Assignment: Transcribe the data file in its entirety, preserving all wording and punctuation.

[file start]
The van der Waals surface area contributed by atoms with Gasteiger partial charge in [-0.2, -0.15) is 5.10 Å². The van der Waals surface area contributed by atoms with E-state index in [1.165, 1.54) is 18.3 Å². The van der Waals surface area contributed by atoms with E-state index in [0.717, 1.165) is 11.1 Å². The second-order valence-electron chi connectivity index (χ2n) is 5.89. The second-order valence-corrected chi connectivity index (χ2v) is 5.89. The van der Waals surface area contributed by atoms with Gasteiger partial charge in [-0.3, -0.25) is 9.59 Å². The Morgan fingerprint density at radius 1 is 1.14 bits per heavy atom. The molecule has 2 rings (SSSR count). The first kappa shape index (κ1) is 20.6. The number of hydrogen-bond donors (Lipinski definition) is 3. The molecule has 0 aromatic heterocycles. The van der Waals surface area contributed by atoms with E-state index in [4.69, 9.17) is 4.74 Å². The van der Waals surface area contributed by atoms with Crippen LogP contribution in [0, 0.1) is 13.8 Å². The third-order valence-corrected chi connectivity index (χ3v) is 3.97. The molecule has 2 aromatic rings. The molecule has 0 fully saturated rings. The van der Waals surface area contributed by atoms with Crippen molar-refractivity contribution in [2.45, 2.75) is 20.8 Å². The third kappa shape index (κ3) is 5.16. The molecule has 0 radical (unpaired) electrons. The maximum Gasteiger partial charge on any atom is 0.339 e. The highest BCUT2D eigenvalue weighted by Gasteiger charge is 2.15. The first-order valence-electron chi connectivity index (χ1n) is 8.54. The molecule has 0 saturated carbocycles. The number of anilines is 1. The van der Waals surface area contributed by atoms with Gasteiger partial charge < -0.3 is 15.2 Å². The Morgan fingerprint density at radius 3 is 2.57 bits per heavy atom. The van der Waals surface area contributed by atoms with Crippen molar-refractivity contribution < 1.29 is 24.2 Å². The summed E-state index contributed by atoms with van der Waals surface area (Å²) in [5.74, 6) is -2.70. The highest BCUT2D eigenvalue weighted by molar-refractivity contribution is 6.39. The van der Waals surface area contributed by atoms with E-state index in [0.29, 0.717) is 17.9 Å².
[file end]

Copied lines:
The van der Waals surface area contributed by atoms with Gasteiger partial charge in [-0.2, -0.15) is 5.10 Å². The van der Waals surface area contributed by atoms with E-state index in [1.165, 1.54) is 18.3 Å². The van der Waals surface area contributed by atoms with E-state index in [0.717, 1.165) is 11.1 Å². The second-order valence-electron chi connectivity index (χ2n) is 5.89. The second-order valence-corrected chi connectivity index (χ2v) is 5.89. The van der Waals surface area contributed by atoms with Gasteiger partial charge in [-0.3, -0.25) is 9.59 Å². The Morgan fingerprint density at radius 1 is 1.14 bits per heavy atom. The molecule has 2 rings (SSSR count). The first kappa shape index (κ1) is 20.6. The number of hydrogen-bond donors (Lipinski definition) is 3. The molecule has 0 aromatic heterocycles. The van der Waals surface area contributed by atoms with E-state index in [4.69, 9.17) is 4.74 Å². The van der Waals surface area contributed by atoms with Crippen LogP contribution in [0, 0.1) is 13.8 Å². The third-order valence-corrected chi connectivity index (χ3v) is 3.97. The molecule has 2 aromatic rings. The molecule has 0 fully saturated rings. The van der Waals surface area contributed by atoms with Crippen molar-refractivity contribution in [2.45, 2.75) is 20.8 Å². The third kappa shape index (κ3) is 5.16. The molecule has 0 radical (unpaired) electrons. The maximum Gasteiger partial charge on any atom is 0.339 e. The highest BCUT2D eigenvalue weighted by Gasteiger charge is 2.15. The first-order valence-electron chi connectivity index (χ1n) is 8.54. The molecule has 0 saturated carbocycles. The number of anilines is 1. The van der Waals surface area contributed by atoms with Gasteiger partial charge < -0.3 is 15.2 Å². The Morgan fingerprint density at radius 3 is 2.57 bits per heavy atom. The van der Waals surface area contributed by atoms with Crippen molar-refractivity contribution < 1.29 is 24.2 Å². The summed E-state index contributed by atoms with van der Waals surface area (Å²) in [5.74, 6) is -2.70. The highest BCUT2D eigenvalue weighted by molar-refractivity contribution is 6.39. The van der Waals surface area contributed by atoms with E-state index in [0.29, 0.717) is 17.9 Å².